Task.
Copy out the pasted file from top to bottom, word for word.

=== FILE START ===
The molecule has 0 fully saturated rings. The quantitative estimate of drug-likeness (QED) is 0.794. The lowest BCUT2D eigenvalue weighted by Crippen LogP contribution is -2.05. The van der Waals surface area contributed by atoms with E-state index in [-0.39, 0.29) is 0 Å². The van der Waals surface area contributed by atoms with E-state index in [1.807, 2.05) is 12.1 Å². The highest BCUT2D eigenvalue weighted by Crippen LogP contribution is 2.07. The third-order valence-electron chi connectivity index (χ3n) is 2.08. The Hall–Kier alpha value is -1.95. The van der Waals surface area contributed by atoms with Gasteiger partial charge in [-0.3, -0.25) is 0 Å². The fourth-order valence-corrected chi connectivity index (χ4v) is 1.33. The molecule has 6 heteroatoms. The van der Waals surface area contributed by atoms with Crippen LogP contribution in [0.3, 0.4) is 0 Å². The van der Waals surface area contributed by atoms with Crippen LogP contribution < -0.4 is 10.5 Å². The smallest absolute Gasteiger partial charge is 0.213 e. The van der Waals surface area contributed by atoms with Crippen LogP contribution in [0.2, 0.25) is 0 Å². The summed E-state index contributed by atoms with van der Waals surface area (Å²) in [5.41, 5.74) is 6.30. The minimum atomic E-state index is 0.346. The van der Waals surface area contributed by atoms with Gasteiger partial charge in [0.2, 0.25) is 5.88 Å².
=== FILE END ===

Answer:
The molecule has 0 fully saturated rings. The quantitative estimate of drug-likeness (QED) is 0.794. The lowest BCUT2D eigenvalue weighted by Crippen LogP contribution is -2.05. The van der Waals surface area contributed by atoms with E-state index in [-0.39, 0.29) is 0 Å². The van der Waals surface area contributed by atoms with E-state index in [1.807, 2.05) is 12.1 Å². The highest BCUT2D eigenvalue weighted by Crippen LogP contribution is 2.07. The third-order valence-electron chi connectivity index (χ3n) is 2.08. The Hall–Kier alpha value is -1.95. The van der Waals surface area contributed by atoms with Gasteiger partial charge in [-0.3, -0.25) is 0 Å². The fourth-order valence-corrected chi connectivity index (χ4v) is 1.33. The molecule has 6 heteroatoms. The van der Waals surface area contributed by atoms with Crippen LogP contribution in [0.3, 0.4) is 0 Å². The van der Waals surface area contributed by atoms with Crippen LogP contribution < -0.4 is 10.5 Å². The smallest absolute Gasteiger partial charge is 0.213 e. The van der Waals surface area contributed by atoms with Crippen LogP contribution in [0.2, 0.25) is 0 Å². The summed E-state index contributed by atoms with van der Waals surface area (Å²) in [5.41, 5.74) is 6.30. The minimum atomic E-state index is 0.346. The van der Waals surface area contributed by atoms with Gasteiger partial charge in [0.2, 0.25) is 5.88 Å².